What does this mean?...

Discussion in 'Starting a Lawn Care Business' started by BVLAWNCARE, Jul 27, 2004.


    BVLAWNCARE LawnSite Member
    Messages: 88

    I know this doesnt really relate to the lawn business but more in the world of business... I was just wondering what does it mean when a company says that their bonded and licensed? By licensed do they mean that they have a business license or a license for the work they are doing (for example a landscape contractor).... and what do they mean by being bonded?

    Thanks for the FYI folks...
  2. polecat63

    polecat63 LawnSite Silver Member
    Messages: 2,655

    It means you have a business license and any necessary licenses for pesticides etc... Being bonded is another type of insurance. There are different types of bonds, but the usual one is insurance against theft by you or your employees. Unless you work inside people homes you probably don't need one. My wife has a small cleaning service and is bonded for $10,000. It's inexpensive, I think we paid $100 for that coverage.
  3. Team Gopher

    Team Gopher LawnSite Platinum Member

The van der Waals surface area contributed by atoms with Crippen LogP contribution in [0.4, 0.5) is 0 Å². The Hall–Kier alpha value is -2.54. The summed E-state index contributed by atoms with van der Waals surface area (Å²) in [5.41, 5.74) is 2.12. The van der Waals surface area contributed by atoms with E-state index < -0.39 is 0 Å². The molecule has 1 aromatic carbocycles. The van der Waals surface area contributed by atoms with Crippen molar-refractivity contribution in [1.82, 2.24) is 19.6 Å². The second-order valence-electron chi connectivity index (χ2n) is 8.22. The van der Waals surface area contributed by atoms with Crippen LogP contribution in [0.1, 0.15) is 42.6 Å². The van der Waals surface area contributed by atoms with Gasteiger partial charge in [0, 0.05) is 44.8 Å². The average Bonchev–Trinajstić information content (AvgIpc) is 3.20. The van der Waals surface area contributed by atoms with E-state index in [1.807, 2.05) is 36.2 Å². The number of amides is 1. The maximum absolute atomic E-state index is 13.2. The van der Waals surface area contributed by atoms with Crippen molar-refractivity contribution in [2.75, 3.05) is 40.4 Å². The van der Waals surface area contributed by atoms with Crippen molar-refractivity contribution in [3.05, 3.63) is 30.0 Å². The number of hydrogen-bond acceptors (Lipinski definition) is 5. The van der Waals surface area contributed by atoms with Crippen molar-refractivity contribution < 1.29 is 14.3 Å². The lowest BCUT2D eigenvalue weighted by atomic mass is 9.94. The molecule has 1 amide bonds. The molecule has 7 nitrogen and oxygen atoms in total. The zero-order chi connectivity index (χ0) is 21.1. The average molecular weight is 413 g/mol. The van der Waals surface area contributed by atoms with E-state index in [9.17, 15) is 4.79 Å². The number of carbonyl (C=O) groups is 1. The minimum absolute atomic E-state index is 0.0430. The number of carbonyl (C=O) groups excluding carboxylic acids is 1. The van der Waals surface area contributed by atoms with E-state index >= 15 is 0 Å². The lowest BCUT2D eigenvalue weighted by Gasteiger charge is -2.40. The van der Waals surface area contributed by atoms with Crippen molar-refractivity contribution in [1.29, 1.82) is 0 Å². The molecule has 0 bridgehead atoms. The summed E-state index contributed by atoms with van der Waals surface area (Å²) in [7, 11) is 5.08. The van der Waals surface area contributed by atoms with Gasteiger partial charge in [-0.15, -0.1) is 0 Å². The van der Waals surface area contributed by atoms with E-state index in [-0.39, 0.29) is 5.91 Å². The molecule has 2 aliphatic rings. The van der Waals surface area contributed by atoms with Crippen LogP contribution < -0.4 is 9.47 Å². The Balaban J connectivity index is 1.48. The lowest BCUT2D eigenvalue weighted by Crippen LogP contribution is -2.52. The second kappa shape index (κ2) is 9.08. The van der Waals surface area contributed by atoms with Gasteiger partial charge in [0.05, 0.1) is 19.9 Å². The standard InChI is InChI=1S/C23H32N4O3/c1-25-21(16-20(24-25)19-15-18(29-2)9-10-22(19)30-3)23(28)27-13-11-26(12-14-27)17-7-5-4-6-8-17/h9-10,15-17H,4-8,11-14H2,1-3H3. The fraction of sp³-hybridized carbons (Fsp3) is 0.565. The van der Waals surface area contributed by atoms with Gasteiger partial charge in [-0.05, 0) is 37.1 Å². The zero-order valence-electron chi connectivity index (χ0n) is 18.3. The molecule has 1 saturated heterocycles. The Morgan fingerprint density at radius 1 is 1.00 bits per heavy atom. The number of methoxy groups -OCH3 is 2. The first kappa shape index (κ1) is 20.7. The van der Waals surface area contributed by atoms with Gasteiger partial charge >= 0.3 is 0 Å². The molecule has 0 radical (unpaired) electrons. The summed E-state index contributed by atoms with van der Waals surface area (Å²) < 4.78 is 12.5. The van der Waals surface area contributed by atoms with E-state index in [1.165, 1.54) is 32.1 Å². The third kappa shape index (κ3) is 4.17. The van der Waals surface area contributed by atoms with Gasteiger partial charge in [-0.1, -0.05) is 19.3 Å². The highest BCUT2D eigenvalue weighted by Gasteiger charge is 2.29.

from -
    Messages: 4,040


    Here is a quote from this site.

    "Advertisements for home cleaning services often state that the cleaning company is "bonded and insured." "Bonding" in this context usually refers to the protection afforded to the cleaning company's customer if an employee steals from the customer. "Insured" should mean that the cleaner carries liability coverage for personal injuries and property damage, as well as workers' compensation insurance (you should verify that this is what the cleaning company means by "insured").

    While "bonded and insured" is a desirable distinction for a cleaning service, the insurance coverage carried by an individual cleaner or company should be confirmed. Different cleaners may purchase different bond and insurance coverages, which could provide markedly different degrees of protection.

    You should ask the cleaning company for a certificate of insurance documenting the coverage in place. You might also contact the cleaner's insurance agent to verify the existence of insurance and liability limits, and to determine whether the cleaner's work in your home would be covered under the cleaner's policy."
  4. JFGLN

    JFGLN LawnSite Bronze Member
    Messages: 1,023

    My understanding is that a bond in the landscape industry is to protect the homeowner if the contractor fails to pay for the materials used in the project. The suppliers can make a claim on the bond if the contractor doesn't pay for the materials used. If the contractor didn't have a bond and didn't pay, the suppliers could place a lein on the home for the materials used. In the State of WA, landscape contactors are required to be bonded. Companies that do mowing and gardening are not.

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